North Mianus Elementary School is near and dear to everyone’s heart. We and our families attended North Mianus, and our Chairman rushed over the day of the incident. We are grateful that school was not in session and that no one was hurt.
We know that our town’s system of government was never meant to be fast moving, but we do always seem to get these matters done right. Let’s explain the facts and process surrounding the request from the Board of Education. Currently, the BET has two separate tasks before it. The first is to provide funds to the BOE to replace the funds that they used for the emergency clean up, relocating the students, providing transportation, and other expenses relating to the ceiling collapse. We need to do this before June 30, 2021, which is the end of the fiscal year.
The second task the BET faces is to appropriate additional funds to allow the BOE to define their scope of work for not only repairing the building but to bring the rest of the building up to current building code (this week they discovered additional items to be included in the project: water lines.) The scope of the project will actually be determined by the town’s building department, which bases its requirements not only on the BOE engineering plans, but on the town / state code requirements. The BOE determined that to get through this task and the first task would require, with contingencies, approximately $2.1 million. The amount was promptly approved by the BET Budget Committee April 7.
Further larger amounts deserve more thought. The BOE asked for $8.1 million of which $6.1 million is based on a “back of the envelope” estimate of a per-square foot cost. However, they admit that they are 4 to 6 weeks away from having an approved engineered scope with specific cost estimates. These costs could be more or less than $8.1 million – we simply don’t know yet.
The Democratic BET members wanted to approve the $8.1 million with a condition – that is, the monies
would not be released until the BOE returned with an approved plan with the costs to execute that plan. The key here is that the BOE would still have to return to the BET to release the funds, which would be in 4-6 weeks. This condition-and-release process would circumvent the RTM, which, in essence, would have “pre-approved” the money, without knowing what would be done. That would also deny the citizens and the North Mianus community a voice in seeking any changes that might be beneficial to the school.
The Republican members would prefer to approve the funds once we know the true cost of the project. After all, we don’t know whether the project will cost more than $8.1 million – if it does, the BOE will still need to go through the BET and RTM approval process. Additionally, the BET and the RTM will need to approve the related borrowing. Shouldn’t we know the costs before we approve this substantial debt?
Unfortunately, we are also backing up against the RTM’s consideration of the town’s budget for the next fiscal year. Typically, the RTM considers only the budget in May, although they have considered additional items if the facts warrant it. The Moderator of the RTM will determine which items will be considered, depending on how quickly the BOE can get the project specifications and budget prepared for approval.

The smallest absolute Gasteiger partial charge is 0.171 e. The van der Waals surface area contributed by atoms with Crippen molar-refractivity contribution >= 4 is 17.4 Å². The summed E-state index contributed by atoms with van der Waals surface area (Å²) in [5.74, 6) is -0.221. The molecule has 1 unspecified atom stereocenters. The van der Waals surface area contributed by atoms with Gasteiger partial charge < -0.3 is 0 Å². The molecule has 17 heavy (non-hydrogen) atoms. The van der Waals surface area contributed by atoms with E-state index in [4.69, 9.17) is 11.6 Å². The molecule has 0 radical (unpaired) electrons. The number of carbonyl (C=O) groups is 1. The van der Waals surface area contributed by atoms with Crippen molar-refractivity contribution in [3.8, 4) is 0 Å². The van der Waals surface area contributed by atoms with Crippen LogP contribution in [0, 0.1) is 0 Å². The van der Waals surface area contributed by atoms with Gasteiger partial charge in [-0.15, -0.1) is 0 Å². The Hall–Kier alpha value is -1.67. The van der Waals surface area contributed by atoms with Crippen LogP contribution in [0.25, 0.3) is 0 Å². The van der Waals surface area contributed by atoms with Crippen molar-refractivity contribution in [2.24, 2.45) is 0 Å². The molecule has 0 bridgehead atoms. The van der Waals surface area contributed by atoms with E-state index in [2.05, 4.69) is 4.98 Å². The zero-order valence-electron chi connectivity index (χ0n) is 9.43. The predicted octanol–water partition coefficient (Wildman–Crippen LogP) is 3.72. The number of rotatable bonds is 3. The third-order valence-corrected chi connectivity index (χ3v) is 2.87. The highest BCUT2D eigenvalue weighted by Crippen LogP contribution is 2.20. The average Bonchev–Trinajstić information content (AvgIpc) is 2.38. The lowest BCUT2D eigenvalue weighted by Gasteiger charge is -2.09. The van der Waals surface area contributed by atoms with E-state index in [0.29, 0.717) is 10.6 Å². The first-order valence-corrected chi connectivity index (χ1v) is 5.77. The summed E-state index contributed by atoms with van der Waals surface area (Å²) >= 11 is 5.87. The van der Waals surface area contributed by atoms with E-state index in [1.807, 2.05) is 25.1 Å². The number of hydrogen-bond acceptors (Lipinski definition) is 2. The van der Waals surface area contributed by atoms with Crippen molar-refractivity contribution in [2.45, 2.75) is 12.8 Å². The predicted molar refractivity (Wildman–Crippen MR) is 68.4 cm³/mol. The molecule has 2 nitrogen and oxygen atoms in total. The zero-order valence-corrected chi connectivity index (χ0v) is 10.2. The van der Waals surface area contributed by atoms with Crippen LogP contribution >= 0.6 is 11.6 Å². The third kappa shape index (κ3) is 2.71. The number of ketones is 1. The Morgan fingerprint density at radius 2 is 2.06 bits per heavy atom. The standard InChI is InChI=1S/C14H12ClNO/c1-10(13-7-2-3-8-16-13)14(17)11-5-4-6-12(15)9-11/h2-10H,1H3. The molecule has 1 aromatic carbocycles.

So, while individuals within the BET claim that the BET actions delayed the project, you will see that is simply not true. These actions funded the immediate needs and allowed the repair project to proceed right away. We’re sure the BOE will work feverishly to move this project along through the process. The Schools Director of Facilities indicates that it would be a stretch to reopen the school by December. The BET actions have done nothing to delay that goal, despite false information to the contrary. Finally, with respect to North Mianus, other questions have arisen, including why the BOE does not accelerate the renovation of the entire building now, versus waiting approximately six years from now. While there are cost differences and operational questions, it might be the right time for the BOE to address this question in a deliberate manner, separate from the immediate response to the accident.
Concern has been publicly voiced by some in the BOE and within the PTA that if the North Mianus repairs become a renovation then the Julian Curtiss renovation might be delayed. That question has not been directly asked to the BET. Without knowing all the actual scope and cost estimates it is difficult to speculate, but our capital spending is based on the capacity to do the work, financing and land use and approvals. Without knowing the timelines it is a challenge to answer that but we welcome the dialogue. However, we will state with certainty that all the capital projects for the BOE have gotten done and the list of future projects is ready for discussion. It’s simply a list of questions about logistics (how many kids would be displaced if all or multiple schools were being worked on at once?), financing and timing.
This is not the first time nor will it probably be the last time BOE educational specifications were debated within the BET or RTM. It has happened with the New Lebanon School, Hamilton Ave. School, Glenville School, and the High School Auditorium projects. The BET’s support of our schools is never in question. Many school projects have been completed over the past decade and the annual capital maintenance funding has increased up from $2 million per year to this next year’s almost $30 million. Everyone wants to continue Greenwich as the premiere community to live, work, operate a business and raise a family.
Bill Drake, Andy Duus, Karen Fassuliotis, Debra Hess, Michael Mason and Leslie Tarkington are the Republican members of the Board of Estimate and Taxation.